Cash Outshines Bonds with 14% Decade Return

Cash and Bonds Offer Comparable Decade Returns; Rate-Cut Delays Boost Cash Appeal with 5.4% Yields

By Max Weldon

3/4, 07:16 EST
S&P 500
iShares 20+ Year Treasury Bond ETF
iShares 7-10 Year Treasury Bond ETF

Key Takeaway

  • Cash and T-bills have outperformed bonds over the last decade, with a notable 14% return compared to bonds' 15%.
  • Investors are delaying moves to longer-duration bonds as cash yields 5.4%, over 100 basis points above the 10-year bond yield.
  • The shift in investment preference towards cash is underscored by $1 trillion flowing into money-market funds last year, pushing assets above $6 trillion.

Navigating the Cash Versus Bonds Conundrum in Today's Financial Terrain

In the intricate dance of investment, the spotlight has recently shifted towards a pivotal decision confronting investors: the choice between the safety of cash and the allure of longer-duration bonds. This dilemma is underscored by the performance of the Bloomberg US Aggregate Index, which tracks Treasuries and investment-grade corporate debt. Over the last decade, this index has eked out a modest 15% return, barely edging past the 14% garnered from Treasury bills, traditionally seen as cash equivalents. This near parity in returns is particularly striking, given the bond market's tumultuous journey in 2022, marred by significant losses triggered by the Federal Reserve's aggressive rate hikes.

The current financial landscape paints a compelling picture for cash, especially in the short term. With three-month bills offering yields around 5.4%, a clear 100 basis points above their 10-year counterparts, and with expectations for Fed rate cuts being deferred, cash emerges as the more enticing option. This scenario is vividly illustrated by William Eigen of the JPMorgan Strategic Income Opportunities Fund, who has strategically positioned approximately 60% of his fund in cash. Eigen's approach mirrors a broader sentiment among investors, driven by the immediate, attractive returns on cash in the prevailing rate environment. "I’ve never been paid so much in my career to do so little," Eigen's statement encapsulates the lucrative nature of cash investments today. This cautious stance is further validated by the surge in money-market funds, which witnessed an influx of over $1 trillion last year, propelling total assets beyond the $6 trillion mark for the first time.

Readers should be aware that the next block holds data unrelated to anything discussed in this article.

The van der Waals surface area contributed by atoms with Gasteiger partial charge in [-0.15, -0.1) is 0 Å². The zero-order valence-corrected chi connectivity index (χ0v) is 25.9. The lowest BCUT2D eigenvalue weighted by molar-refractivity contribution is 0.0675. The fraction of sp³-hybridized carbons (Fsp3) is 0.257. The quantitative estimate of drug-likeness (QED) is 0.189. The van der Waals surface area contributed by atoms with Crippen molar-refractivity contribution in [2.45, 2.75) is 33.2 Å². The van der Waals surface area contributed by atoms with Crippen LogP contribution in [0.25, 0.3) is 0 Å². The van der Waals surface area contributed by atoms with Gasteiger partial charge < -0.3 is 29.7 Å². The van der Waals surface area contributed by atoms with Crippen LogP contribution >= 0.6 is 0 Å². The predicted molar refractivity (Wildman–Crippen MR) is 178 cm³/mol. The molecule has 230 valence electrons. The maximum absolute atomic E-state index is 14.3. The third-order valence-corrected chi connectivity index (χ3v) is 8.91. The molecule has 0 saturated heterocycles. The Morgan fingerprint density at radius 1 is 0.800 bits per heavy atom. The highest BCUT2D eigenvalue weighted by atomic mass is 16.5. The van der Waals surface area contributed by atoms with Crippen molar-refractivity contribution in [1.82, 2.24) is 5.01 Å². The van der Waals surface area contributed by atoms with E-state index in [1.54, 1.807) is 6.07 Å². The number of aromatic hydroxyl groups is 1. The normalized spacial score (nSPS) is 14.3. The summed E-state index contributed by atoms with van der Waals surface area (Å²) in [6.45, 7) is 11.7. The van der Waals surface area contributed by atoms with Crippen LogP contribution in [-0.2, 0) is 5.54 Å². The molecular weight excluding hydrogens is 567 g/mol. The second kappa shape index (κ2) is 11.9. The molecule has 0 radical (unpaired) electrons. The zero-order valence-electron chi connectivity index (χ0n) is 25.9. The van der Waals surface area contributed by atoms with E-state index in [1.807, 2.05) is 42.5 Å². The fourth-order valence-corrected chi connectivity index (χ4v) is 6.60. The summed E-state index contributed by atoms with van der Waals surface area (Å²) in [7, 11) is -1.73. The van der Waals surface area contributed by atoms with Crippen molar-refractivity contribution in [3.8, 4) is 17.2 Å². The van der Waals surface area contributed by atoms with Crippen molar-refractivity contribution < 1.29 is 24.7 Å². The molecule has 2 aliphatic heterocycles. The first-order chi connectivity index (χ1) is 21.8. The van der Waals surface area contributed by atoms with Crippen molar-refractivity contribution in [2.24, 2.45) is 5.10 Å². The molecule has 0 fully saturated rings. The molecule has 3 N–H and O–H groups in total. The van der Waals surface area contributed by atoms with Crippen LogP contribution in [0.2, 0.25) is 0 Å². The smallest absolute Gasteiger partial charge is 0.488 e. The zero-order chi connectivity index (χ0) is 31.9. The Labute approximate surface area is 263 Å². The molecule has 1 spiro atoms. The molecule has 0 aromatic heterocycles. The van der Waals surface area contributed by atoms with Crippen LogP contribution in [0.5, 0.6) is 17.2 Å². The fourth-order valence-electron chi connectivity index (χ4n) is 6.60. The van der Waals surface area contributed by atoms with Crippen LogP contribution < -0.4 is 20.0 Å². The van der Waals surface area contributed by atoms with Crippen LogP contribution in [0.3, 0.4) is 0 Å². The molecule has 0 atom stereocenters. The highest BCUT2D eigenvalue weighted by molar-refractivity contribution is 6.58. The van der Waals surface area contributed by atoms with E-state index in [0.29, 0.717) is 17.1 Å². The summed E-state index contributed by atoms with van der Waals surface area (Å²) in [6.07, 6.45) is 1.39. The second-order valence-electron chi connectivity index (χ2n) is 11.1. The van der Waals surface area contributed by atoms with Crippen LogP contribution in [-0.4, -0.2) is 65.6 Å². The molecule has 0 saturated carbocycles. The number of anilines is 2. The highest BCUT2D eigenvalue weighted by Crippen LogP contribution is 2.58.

However, the bond market is not without its advocates. Ed Al-Hussainy from Columbia Threadneedle Investments points to a silver lining. With the Fed hinting at a rate peak, the risk-reward dynamics for cash may be on the cusp of a shift. Al-Hussainy argues that bonds, now yielding more than double what they did two years ago, offer a "much nicer buffer" against potential capital losses. This optimism is rooted in the belief that bonds have sufficient cushion to absorb losses, with 10-year yields needing to ascend approximately 60 basis points to 4.8% just to neutralize annual coupon income. This analysis suggests a potential inflection point where extending duration in bonds could become more appealing for investors with a longer-term outlook.

The evolving narrative in the US equities and sectors presents a complex tableau for active investors. The juxtaposition of cash's immediate allure against the prospective long-term benefits of bonds encapsulates the nuanced decision-making process investors must navigate. As the financial landscape continues to evolve, the strategic choices made today will undoubtedly shape the investment outcomes of tomorrow.

Street Views

  • William Eigen, JPMorgan (Neutral on the bond market):

    "I’ve never been paid so much in my career to do so little."

  • Ed Al-Hussainy, Columbia Threadneedle Investments (Bullish on bonds over cash):

    "The marginal risk attached to the dollar invested in a cash fund today is very different... Your reinvestment risk here is materially higher. Extending duration makes a lot of sense." "You’re starting with yields that are much higher. It gives you a much nicer buffer."